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Deaf Shepherd
by Francis Morton -
Issue 27 June/July 98

Deaf Shepherd
Deaf Shepherd are one of the most popular bands in Scotland. They play with tremendous skill but also a sense of fun.The skill is not accidental and they see sessions as a key to learning.

This may sound as if they are saying 'anyone can do this' and in some ways they are, however, behind their success is some degree of career planning as musicians. They have a love of traditional music coupled with a belief that played straight and with enthusiasm it will have wide appeal.

They have quickly joined the ranks of other bands with a longer track record who have ploughed the traditional furrow, bands such as The Boys of the Lough, Altan and Dervish. The future looks bright.

Saturday Night Fever is easily imaginable in any cosmopolitan city, but in Edinburgh, the folk capital of Europe, a touch of Saturday Night Fiddle Fever seems to be making more of a noise than your average disco or nightclub. Deaf Shepherd's spot at the Shoots and Roots '98 Festival seemed to capture not only the fiddle buzz, but dare I be so adventurous as to suggest a bit of pipes mania as well? Maybe, as the gig was an exothermic performance of adrenaline pumping Scots flair on pipes, fiddles, Bodhran, bouzouki and guitar, which simmered along nicely beside the more heart-rending of vocals, providing a floor for a bunch of enthusiastic divas, all intent on the dancey approach to Scottish music.

Yes, it definitely seems like some red stage lights at night are Deaf Shepherd's delight! After a series of concerts in Portugal, Galicia, Milton Keynes and then Gosport Easter Festival, and with festivals looming in the future, Deaf Shepherd seem to have successfully grasped the traditional nettle. But why this particular nettle? Before some members of the band travel north to Findhorn, then fly off to Italy for some musical engagements, I took the chance of finding out who and what initially encouraged them to get involved in traditional music, and how they would recommend others to do the same.

"I met Angus McLaughlin in Stirling Folk Club, and he asked me to join the band." relates piper Rory Campbell. "That's how I met with John Morran and Gavin Pennycook." For John Morran things were almost the same, meeting Bodhran player Angus McLaughlin in Glasgow, where they met up with fiddle player Gavin Pennycook and guitarist Petr Pandula. This all happened back around 1992, with Malcolm Stitt; guitarist, piper and bouzouki player joining shortly afterwards after doing sound for one of the early gigs. "I auditioned. In the pub!" Malcolm recalls. And so the band evolved. With Gavin Pennycook leaving, fiddler Clare McLaughlin was recruited in late 1994, debut album 'Ae Spark o' Nature's Fire' was recorded around September 1996, and another fiddler, Marianne Curran, joined in November of the same year. There were more changes before "Synergy" was recorded, as bodhran player Angus McLaughlin left. Deaf Shepherd have since worked with Tony McManus, Anam's Brian O hEadhra, and presently, Mark Maguire from Glasgow. So, with this range of musical dynamism and input, what initially sparked them off?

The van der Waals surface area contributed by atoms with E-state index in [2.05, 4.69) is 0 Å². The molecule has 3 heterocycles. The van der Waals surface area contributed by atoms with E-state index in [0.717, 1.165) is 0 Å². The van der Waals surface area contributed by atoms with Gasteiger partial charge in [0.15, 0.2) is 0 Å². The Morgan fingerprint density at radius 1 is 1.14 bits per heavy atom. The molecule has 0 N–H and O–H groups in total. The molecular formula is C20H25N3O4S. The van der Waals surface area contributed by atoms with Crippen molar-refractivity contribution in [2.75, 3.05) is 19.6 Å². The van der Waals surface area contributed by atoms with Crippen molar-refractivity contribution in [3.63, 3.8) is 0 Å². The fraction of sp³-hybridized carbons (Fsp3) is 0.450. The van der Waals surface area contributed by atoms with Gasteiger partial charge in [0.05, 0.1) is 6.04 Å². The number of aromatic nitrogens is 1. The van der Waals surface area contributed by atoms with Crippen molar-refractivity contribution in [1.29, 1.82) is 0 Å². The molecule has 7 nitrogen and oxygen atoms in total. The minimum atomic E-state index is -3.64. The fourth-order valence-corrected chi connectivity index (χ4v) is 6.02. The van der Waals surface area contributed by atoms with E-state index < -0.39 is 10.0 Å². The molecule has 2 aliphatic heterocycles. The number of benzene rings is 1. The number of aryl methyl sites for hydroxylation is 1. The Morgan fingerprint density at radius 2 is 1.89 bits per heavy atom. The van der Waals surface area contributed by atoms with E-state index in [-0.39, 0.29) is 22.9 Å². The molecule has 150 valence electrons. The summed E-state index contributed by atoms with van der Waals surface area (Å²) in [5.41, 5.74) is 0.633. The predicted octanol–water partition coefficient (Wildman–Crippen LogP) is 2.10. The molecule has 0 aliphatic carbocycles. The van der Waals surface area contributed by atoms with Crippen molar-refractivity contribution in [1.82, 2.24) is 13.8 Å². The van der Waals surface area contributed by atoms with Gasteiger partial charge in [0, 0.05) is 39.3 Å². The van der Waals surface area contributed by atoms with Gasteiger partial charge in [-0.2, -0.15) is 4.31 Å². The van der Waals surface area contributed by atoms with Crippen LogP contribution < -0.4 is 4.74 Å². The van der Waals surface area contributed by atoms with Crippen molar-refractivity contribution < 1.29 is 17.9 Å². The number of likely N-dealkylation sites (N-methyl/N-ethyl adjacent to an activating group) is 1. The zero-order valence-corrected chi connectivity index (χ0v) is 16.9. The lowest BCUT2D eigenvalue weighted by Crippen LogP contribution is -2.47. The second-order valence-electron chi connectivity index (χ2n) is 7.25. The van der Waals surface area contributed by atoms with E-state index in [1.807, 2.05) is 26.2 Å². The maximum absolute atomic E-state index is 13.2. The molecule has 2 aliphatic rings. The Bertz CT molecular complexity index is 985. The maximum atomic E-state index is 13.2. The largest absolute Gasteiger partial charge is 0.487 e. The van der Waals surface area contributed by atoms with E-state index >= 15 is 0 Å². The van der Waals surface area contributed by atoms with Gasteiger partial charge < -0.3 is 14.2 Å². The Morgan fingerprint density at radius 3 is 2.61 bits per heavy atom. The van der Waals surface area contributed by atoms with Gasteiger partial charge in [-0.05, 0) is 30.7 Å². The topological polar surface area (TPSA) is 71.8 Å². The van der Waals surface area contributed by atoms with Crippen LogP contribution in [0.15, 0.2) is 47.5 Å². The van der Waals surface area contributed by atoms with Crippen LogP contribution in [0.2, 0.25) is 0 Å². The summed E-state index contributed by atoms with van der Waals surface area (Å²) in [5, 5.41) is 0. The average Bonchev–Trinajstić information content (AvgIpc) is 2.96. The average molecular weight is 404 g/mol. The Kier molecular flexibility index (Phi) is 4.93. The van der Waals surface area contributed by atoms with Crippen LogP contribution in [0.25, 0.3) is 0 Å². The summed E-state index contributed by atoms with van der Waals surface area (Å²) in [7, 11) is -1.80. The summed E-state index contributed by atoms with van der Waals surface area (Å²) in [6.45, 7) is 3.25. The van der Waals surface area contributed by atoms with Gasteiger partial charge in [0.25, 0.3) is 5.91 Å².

For the brother and sister in the band - Rory Campbell and Marianne Curran, both were influenced by their father, famous Gaelic singer, Roddy Campbell. "My Dad asked me if I wanted to play the pipes. And I said yes." Rory begins. "I took lessons at school but it was my Dad first. He showed me where to put my fingers on the chanter." Rory joined his father's band Gleus, along with sister Marianne, and guitarist Don McKenzie. Another band, Talisker, followed, and then of course Deaf Shepherd, as well as working with Caledon, and also releasing a solo album. So what was the impact on his life? "Massive" Rory replies. After feeling a bit limited and restricted by pipe bands, Rory feels there is now a lot more freedom for pipers on the music scene today, such as playing small pipes and whistles, especially in the thriving session scene. And he believes there is a definite buzz from traditional music, especially in the active encouragement for people to get involved with traditional music. "There are established organisations like the feisean movement. It's Gaelic orientated, and its great for young children.

" With Deaf Shepherd, Rory feels that there is always a constant learning process. "Deaf Shepherd is great fun, and if that comes across then its brilliant. Because everyone is learning all the time, you get encouraged.